Fourth quarter 2021 and first quarter 2022 journal roundup!

Fourth quarter 2021 and first quarter 2022 journal roundup!

This quarter, I focus on three recently published articles that highlight the value of environmental goods and services: regulations to combat the emerald ash borer, the value of agricultural land, and the value of wetland restoration. 

Hope, Emily; McKenney, Daniel; Pedlar, John; Lawrence, Kevin; MacDonald, Heather. 2021. “Canadian efforts to slow the spread of Emerald Ash Borer (Agrilus planipennis Fairmaire) are economically efficient.” Ecological Economics, vol. 188. 

Emerald ash borer” by NatureServe is marked with CC BY-NC 2.0, via Openverse.

The emerald ash borer is an invasive insect that kills most species of ash tree. Managing the spread of the pest can be very expensive, with inconsistent results. The United States Department of Agriculture has actually removed federal regulations designed to slow the spread of the emerald ash borer, citing the high costs and the uncertain benefits. Canadian agencies have likewise been attempting to determine whether the benefits of regulation exceed the cost. The authors developed a model simulating the spread of the emerald ash borer under various conditions, and then modeled the likely effect of different regulations on that spread. Finally, they determined the economic impact of the emerald ash borer by calculating the cost of removing trees in urban areas and replacing 50% of them. (They did not model the cost of insecticide application due to the complexity of modeling such application at a national level.) For rural areas, the authors calculated the cost of the emerald ash borer by using the stumpage value of the trees. 

Regulations designed to slow the spread of the emerald ash borer include limitations on transporting products containing wood from ash trees, treatments for products that are transported, and periodic audits. As the “true” efficacy of the regulations is unknown, the authors modeled the regulations at varying levels of efficacy. Finally, they then determined the net present value of the regulations. Results demonstrate that, even if regulations are only 25% effective at slowing the spread of the emerald ash borer, benefits outweigh the costs. This is the case even though the authors did not include the economic value of a healthy forest. If that were included, the benefits of those regulations would likely be much larger.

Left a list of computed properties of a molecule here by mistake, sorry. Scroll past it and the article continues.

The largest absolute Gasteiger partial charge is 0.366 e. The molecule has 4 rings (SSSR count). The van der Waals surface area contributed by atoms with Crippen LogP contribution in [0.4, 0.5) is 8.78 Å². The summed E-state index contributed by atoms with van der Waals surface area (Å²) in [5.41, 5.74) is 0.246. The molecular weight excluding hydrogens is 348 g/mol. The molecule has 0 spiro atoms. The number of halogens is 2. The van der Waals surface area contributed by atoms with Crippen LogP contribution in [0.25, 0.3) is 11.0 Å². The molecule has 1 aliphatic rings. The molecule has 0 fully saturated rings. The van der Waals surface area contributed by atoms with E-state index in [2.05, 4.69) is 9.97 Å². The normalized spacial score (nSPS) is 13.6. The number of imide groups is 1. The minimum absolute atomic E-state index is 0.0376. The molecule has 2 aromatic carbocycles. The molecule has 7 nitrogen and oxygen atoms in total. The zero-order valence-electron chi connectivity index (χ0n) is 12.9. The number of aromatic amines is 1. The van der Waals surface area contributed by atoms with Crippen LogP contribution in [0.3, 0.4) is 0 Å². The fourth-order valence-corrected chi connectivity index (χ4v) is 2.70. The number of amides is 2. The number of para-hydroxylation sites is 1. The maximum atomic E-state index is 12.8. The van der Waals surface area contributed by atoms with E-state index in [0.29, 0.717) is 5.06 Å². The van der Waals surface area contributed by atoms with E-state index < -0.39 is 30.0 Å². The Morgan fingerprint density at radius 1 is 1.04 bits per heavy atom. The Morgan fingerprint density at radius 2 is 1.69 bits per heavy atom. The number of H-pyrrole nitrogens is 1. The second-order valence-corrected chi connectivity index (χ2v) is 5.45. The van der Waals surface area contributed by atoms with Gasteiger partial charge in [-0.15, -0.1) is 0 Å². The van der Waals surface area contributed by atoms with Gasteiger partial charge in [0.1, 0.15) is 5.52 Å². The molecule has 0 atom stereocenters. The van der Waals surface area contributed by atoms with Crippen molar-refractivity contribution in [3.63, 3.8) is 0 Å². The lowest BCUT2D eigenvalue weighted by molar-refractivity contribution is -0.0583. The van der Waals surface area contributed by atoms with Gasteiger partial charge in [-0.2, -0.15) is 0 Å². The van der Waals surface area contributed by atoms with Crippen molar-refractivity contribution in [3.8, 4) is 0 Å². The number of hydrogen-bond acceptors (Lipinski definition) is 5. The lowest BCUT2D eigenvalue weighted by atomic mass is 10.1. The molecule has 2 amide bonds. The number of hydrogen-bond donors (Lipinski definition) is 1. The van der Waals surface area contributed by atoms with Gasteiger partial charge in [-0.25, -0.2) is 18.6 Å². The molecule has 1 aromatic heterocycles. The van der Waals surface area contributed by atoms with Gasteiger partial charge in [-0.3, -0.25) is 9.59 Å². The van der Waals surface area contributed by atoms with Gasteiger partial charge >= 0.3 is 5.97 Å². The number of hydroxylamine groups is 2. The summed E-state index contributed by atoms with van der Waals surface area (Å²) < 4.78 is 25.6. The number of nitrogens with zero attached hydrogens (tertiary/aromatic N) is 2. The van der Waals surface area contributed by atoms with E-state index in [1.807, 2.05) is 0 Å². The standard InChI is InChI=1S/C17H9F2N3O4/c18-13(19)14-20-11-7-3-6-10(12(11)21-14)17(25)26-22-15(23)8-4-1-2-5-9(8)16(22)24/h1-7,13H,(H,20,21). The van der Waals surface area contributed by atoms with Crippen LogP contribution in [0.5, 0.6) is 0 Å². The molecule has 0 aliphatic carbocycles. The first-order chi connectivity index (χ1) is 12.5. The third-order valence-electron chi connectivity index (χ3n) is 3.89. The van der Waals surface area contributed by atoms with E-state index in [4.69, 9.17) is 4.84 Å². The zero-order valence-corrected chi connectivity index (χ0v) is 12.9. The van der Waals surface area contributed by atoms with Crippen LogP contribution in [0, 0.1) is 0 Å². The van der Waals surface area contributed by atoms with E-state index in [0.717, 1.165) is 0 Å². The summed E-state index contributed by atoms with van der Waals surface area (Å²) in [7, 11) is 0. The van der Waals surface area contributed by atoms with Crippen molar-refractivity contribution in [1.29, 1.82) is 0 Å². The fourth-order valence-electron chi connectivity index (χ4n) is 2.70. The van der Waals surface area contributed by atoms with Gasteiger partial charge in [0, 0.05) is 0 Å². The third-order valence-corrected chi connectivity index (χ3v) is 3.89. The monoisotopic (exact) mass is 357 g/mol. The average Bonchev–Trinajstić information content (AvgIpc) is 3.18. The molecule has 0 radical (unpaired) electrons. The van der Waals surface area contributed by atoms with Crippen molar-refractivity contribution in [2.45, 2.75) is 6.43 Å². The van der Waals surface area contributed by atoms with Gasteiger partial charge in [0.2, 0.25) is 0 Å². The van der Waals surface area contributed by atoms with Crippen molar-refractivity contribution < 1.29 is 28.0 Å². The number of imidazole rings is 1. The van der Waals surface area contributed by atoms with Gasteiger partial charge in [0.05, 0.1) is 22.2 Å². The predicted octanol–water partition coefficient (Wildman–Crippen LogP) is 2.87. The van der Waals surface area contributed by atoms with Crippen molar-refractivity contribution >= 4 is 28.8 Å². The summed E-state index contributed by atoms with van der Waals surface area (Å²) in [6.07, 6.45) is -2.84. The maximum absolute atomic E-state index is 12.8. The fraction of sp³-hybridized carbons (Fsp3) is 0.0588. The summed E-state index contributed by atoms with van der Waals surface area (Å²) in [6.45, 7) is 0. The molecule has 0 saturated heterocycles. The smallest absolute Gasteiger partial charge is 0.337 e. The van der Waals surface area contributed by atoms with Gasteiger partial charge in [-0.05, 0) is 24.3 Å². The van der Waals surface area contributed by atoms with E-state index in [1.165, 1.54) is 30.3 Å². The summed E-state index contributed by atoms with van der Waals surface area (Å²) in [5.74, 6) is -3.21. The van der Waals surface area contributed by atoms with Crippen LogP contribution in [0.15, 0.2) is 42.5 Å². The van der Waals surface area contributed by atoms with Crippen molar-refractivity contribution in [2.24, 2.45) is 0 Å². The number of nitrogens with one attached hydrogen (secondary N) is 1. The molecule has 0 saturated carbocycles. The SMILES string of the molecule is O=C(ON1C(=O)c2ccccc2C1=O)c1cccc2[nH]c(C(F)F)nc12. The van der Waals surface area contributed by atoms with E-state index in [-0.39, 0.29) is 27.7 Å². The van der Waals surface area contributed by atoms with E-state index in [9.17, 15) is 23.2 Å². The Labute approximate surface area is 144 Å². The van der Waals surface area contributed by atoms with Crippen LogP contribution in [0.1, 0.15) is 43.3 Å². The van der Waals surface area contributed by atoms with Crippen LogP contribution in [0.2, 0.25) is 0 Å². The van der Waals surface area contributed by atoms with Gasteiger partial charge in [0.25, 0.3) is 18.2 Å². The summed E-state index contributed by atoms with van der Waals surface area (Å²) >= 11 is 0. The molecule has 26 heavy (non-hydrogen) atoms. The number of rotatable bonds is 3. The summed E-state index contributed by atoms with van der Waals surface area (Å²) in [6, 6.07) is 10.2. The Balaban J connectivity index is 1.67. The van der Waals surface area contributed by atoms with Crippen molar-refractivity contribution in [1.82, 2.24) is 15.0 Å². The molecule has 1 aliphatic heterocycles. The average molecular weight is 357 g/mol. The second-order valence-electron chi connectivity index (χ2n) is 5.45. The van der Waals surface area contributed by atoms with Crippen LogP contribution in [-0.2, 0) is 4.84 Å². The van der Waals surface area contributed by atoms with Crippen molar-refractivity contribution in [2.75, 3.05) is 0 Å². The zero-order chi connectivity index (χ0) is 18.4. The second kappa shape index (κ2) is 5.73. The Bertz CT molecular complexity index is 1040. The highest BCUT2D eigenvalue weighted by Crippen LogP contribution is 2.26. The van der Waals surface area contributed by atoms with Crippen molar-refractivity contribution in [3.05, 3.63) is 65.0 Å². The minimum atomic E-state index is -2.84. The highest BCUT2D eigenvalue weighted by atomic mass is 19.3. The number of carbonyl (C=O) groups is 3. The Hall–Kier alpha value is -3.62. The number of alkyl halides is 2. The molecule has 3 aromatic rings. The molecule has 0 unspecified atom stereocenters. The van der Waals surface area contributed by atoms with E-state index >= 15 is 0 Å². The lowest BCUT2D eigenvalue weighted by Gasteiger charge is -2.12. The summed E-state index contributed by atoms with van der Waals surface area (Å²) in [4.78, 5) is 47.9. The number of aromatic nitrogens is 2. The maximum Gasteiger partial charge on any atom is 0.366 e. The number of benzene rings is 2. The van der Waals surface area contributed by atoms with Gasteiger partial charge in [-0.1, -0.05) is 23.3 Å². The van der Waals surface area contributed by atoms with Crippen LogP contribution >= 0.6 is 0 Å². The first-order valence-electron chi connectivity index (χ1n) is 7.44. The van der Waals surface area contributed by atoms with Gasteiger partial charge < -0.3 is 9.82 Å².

Agricultural landscape certification as a market-driven tool to reward the provisioning of cultural ecosystem services

Borrello, M.; Cecchini, L.; Vecchio, R.; Caracciolo, F.; Cembalo, L.; Torquati, B. 2022. Ecological Economics vol 193. 

File:Bessac 16 Polyculture 2013.jpg” by JLPC is marked with CC BY-SA 3.0.

One of the primary difficulties that agricultural landowners face is the high cost of keeping their land in agriculture, relative to other land uses. And yet, agricultural land provides benefits to society beyond just the value of the food produced on that land. It is a classic example of an environmental externality. This article examines the potential of issuing a “traditional agricultural landscape certification” for the preservation of olive groves in Italy. They found that such a certification commanded a price premium in the market, indicating that the cost to farmers of keeping their land in agriculture could be partially rewarded through the market. 

Richardson, M.; Liu, P.; Eggleton, M. 2022. “Valuation of Wetland Restoration: Evidence from the Housing Market in Arkansas,” Environmental and Resource Economics 81:649–683.

Planting live stakes in standing water” by WSDOT is marked with CC BY-NC-ND 2.0.

Continuing with the theme of valuing environmental goods and services, this article examined the value of wetland restoration (through the Wetland Reserve Program) by looking at the housing market in Arkansas. This article adds to the literature on the economic value of wetlands by looking at temporal variations in the housing market relative to the starting and ending date of wetland restoration projects. Therefore, rather than looking at the value of an already existing wetland, this article examines how improvements in wetland quality could impact surrounding property values. Their research finds a substantial increase in property values – an average of 6 to 10%!  They also find that the wetland size and type were likely to influence the magnitude of the effect, with forested wetlands having a larger positive impact on housing values than pond, lake, or emergent wetlands. Interestingly, open water wetlands had a much smaller effect than non-open water wetlands. The reasons why are unclear.

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